AT SEA - Capt. John E. Nobles III, a Morehead City, N.C., native, and Force Reconnaissance platoon commander, 26th Marine Expeditionary Unit, was awarded the Bronze Star Medal with combat distinguishing device aboard the USS Kearsarge while at sea Feb. 16, 2013.
“Combat brings out the true character of a man or woman,” said Col. Matthew G. St. Clair, 26th MEU commanding officer and Jarrettsville, Md., native. “It is in that environment that Marines and sailors do things that many would have thought they may not have been able to do.”
Awarded for the actions taken as commander of 1st Platoon, Alpha Company, 2nd Reconnaissance Battalion, 2nd Marine Division (Forward), II Marine Expeditionary Force (Forward), from Jan. 8, 2011 to June 7, 2011, the citation reads, “During this period, Captain Nobles demonstrated exceptional proficiency, courage, and aggressive leadership in the face of a relentless and determined enemy force within the Upper Sangin River Valley.”
Performing selfless acts of valor in the face of immediate peril, Nobles displayed honor, courage, and commitment in an unparalleled manner, faithfully staying true to the core values of the Marine Corps.
“Capt. Nobles responded, led and saved lives,” said St. Clair as he addressed the formation at the award ceremony. “It’s a humbling experience for me to be able to present this award to Capt. Nobles, and it’s a humbling experience for me to stand here, beside him, wearing the same uniform he wears – the same uniform that each and everyone one of you wear.”
The citation continues to read, “Captain Nobles served as a stalwart example of combat leadership and routinely moved to key locations despite the ferocity of enemy attacks encountered by him and his men. During numerous direct engagements with enemy forces, Captain Nobles exposed himself to accurate and sustained fires to emplace, coordinate, and direct the fires of his men, as well as supporting arms, onto the enemy.”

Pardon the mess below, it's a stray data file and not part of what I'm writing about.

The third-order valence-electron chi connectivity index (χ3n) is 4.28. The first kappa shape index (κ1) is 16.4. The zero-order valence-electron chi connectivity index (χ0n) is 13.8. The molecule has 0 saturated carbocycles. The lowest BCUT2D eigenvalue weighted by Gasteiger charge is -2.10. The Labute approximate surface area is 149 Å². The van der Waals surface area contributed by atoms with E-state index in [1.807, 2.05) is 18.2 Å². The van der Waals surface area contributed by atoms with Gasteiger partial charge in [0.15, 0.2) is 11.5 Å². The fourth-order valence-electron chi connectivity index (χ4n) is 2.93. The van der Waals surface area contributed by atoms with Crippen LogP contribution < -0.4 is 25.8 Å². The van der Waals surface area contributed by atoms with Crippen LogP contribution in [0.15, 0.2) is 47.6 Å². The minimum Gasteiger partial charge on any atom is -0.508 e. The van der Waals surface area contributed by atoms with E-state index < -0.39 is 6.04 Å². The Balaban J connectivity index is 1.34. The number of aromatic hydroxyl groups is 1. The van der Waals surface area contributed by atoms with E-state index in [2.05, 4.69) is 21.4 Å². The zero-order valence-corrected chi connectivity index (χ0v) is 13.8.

Nobles said the key to his platoon’s success was always having the upper hand by refusing to be intimidated by enemy forces. He also contributed their success to the ability of free movement. They were not restricted to certain patrol routes or areas of operation, so the enemy could not predict their movement and back lay IEDs.
Once Nobles and his men were deployed, the tide of engagements in the area turned. His keen leadership skills and the proper emplacement of his Marines saved lives, allowing more Marines to go home to their family.
“Once we felt like we worked one area enough we pushed on to a different sector,” said Nobles. “A lot of other units were restricted to certain areas due to the layout of the land. A bunch of good guys were down there. The battalion there at the time was 3/5 (3rd Battalion, 5th Marine Regiment), and we felt really fortunate because we got to take a lot of heat off of them once we got in place. The general came up and told us their casualties had gone down 68% once we got there, and got the Taliban’s attention focused on us. It always feels good helping out your fellow Marines.”
Despite the heroic deeds he’s accomplished, Capt. Nobles remained humble, thanking his team leaders and contributing his success to their actions.
“We’re very fortunate we had such a good platoon,” said Nobles. “Our team leaders were absolutely phenomenal. Our company commander was also phenomenal. Everybody was always very aggressive and on the same page, which helped out a lot.”